You’ve been pushing this dinner off for a while. And after several text exchanges involving increasingly fake-sounding excuses, it’s finally happening - you’re meeting up with a third-tier friend. Legally, you don’t have to hang out with this person. But socially, you’re obligated. So whether you accidentally talked your way into meeting up with a college acquaintance when you ran into each other on the street, or someone you had jury duty with seemed really nice at the time and now is maybe weirder in hindsight, use this list of places for a dinner that won’t cost too much or take too long.
Allswell is one of our favorite places for a quick, casual meal along the L. It has a bar where you can sit if you don’t want to stare directly into this person’s eyes, and the menu includes one of the best burgers in the entire city (which is exactly what you should be ordering). You’ll enjoy it even if you’re only half-listening to what your friend is saying about his old boss’ former dogwalker’s divorce.
There’s a reason your third-tier friend isn’t a second-tier friend, and that reason might be because they like to talk about downer things like the New York Jets or the current state of the bee population. If that’s the case, go to Playa Betty’s. It’s a Mexican restaurant on the Upper West Side that has palm trees and tater tot nachos, and it’s pretty hard to be upset here. The food options (especially the steak tacos) are solid, and you can take sips of a frozen paloma while you try to think of upbeat conversation topics.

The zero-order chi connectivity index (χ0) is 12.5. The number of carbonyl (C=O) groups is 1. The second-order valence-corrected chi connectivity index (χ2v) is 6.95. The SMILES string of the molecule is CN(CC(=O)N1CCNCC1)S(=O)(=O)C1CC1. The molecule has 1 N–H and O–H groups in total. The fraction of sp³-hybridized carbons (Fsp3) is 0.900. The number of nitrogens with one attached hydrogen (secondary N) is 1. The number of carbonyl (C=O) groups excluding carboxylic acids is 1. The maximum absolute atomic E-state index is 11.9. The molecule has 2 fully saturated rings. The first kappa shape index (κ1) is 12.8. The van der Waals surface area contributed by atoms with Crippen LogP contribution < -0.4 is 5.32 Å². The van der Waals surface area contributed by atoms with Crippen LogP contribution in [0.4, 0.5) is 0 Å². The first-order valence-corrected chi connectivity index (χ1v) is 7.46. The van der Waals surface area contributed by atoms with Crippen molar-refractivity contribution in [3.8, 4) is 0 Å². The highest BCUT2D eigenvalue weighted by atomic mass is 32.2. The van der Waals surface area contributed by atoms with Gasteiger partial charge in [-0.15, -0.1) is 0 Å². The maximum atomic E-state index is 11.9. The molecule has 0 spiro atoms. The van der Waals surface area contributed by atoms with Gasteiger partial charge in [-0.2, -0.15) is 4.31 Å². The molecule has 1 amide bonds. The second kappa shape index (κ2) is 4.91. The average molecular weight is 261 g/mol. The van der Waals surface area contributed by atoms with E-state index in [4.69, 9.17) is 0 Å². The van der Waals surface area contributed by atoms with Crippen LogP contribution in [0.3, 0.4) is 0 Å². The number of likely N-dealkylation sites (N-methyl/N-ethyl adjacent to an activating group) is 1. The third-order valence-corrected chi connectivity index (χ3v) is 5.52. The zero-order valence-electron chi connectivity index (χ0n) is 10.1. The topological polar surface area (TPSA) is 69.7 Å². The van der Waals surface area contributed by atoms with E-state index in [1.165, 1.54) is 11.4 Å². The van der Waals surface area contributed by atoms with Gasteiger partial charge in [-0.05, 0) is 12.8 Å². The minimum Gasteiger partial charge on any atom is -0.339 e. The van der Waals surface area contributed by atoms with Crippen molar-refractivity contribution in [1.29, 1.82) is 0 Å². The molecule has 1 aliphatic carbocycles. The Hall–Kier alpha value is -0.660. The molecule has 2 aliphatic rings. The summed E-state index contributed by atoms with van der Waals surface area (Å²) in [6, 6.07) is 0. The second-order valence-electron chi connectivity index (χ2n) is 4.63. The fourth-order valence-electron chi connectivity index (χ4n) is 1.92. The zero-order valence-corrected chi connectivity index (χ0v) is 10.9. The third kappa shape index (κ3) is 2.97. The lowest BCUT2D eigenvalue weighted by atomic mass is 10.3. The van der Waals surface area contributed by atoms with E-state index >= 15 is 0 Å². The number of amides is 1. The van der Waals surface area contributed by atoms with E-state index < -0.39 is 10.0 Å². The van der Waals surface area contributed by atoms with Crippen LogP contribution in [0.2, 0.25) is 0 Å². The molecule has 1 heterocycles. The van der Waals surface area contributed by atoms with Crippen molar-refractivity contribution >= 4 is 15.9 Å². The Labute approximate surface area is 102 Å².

Nolita is geographically a good meet-in-the-middle neighborhood, but there aren’t too many places in the area that work for this kind of occasion. Fortunately, you only need one, and that’s Epistrophy. This place is open all day, and works equally well for a lunch/brunch meet-up or a casual dinner. Most dishes cost less than $20, it’s kind of quiet, and the cafe-like space might even make your friend say something along the lines of, “This place is super cute.”
You don’t know a ton about this person, but you do at least know that you both like sushi. Try Takahachi. This East Village restaurant is one of the best casual sushi spots in the city - mostly because it’s relatively easy to walk into, the fish is good, and the prices are pretty low (rolls are around $5). If Tribeca is more convenient for you, there’s another location there that we endorse for the same reasons.
When you aren’t quite sure how long you want to hang out with someone, tapas is an intelligent choice. If things go well, you can share a lot of food, and if you aren’t having fun, you can have one small plate and then say that you have to go home to talk to your bird (who gets separation anxiety). So try Lamano. It’s a sleek little tapas spot in the West Village with a big communal table, and there are plenty of trains nearby for when you need to go talk to your bird. Start with the Spanish tortilla, then go from there.
You haven’t seen this person in a while, so you may not be looking for reasons to make extra small talk. Santa Panza in Bushwick is great because you can show up almost anytime and get seated right away. Even if it’s busy, this Italian place magically seems to have room for everyone. Walk five minutes from the J train, order two Neapolitan pizzas and an $18 carafe of wine, and you’ll have successfully reached your friendliness quota unscathed.